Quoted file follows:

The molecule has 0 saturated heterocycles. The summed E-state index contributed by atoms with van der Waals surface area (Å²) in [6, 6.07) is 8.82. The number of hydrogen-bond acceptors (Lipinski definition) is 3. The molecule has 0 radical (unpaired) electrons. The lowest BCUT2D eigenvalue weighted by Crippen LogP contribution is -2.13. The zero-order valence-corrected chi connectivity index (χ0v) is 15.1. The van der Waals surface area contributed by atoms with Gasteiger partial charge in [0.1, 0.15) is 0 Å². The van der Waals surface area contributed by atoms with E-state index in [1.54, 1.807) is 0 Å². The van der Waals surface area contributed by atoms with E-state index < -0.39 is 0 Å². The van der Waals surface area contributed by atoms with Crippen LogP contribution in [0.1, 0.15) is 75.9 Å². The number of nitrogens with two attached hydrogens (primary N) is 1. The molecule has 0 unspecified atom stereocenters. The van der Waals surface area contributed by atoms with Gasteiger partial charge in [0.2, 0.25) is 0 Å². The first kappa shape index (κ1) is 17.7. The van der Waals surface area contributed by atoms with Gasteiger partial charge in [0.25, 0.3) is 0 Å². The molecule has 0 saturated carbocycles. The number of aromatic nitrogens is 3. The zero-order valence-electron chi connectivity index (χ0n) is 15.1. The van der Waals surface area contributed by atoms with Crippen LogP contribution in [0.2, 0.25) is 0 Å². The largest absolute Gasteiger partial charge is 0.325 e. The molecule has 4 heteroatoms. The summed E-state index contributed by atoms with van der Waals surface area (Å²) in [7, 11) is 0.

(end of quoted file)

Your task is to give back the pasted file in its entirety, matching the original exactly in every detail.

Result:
The molecule has 0 saturated heterocycles. The summed E-state index contributed by atoms with van der Waals surface area (Å²) in [6, 6.07) is 8.82. The number of hydrogen-bond acceptors (Lipinski definition) is 3. The molecule has 0 radical (unpaired) electrons. The lowest BCUT2D eigenvalue weighted by Crippen LogP contribution is -2.13. The zero-order valence-corrected chi connectivity index (χ0v) is 15.1. The van der Waals surface area contributed by atoms with Gasteiger partial charge in [0.1, 0.15) is 0 Å². The van der Waals surface area contributed by atoms with E-state index in [1.54, 1.807) is 0 Å². The van der Waals surface area contributed by atoms with E-state index < -0.39 is 0 Å². The van der Waals surface area contributed by atoms with Crippen LogP contribution in [0.1, 0.15) is 75.9 Å². The number of nitrogens with two attached hydrogens (primary N) is 1. The molecule has 0 unspecified atom stereocenters. The van der Waals surface area contributed by atoms with Gasteiger partial charge in [0.2, 0.25) is 0 Å². The first kappa shape index (κ1) is 17.7. The van der Waals surface area contributed by atoms with Gasteiger partial charge in [0.25, 0.3) is 0 Å². The molecule has 0 saturated carbocycles. The number of aromatic nitrogens is 3. The zero-order valence-electron chi connectivity index (χ0n) is 15.1. The van der Waals surface area contributed by atoms with Crippen LogP contribution in [0.2, 0.25) is 0 Å². The largest absolute Gasteiger partial charge is 0.325 e. The molecule has 4 heteroatoms. The summed E-state index contributed by atoms with van der Waals surface area (Å²) in [7, 11) is 0.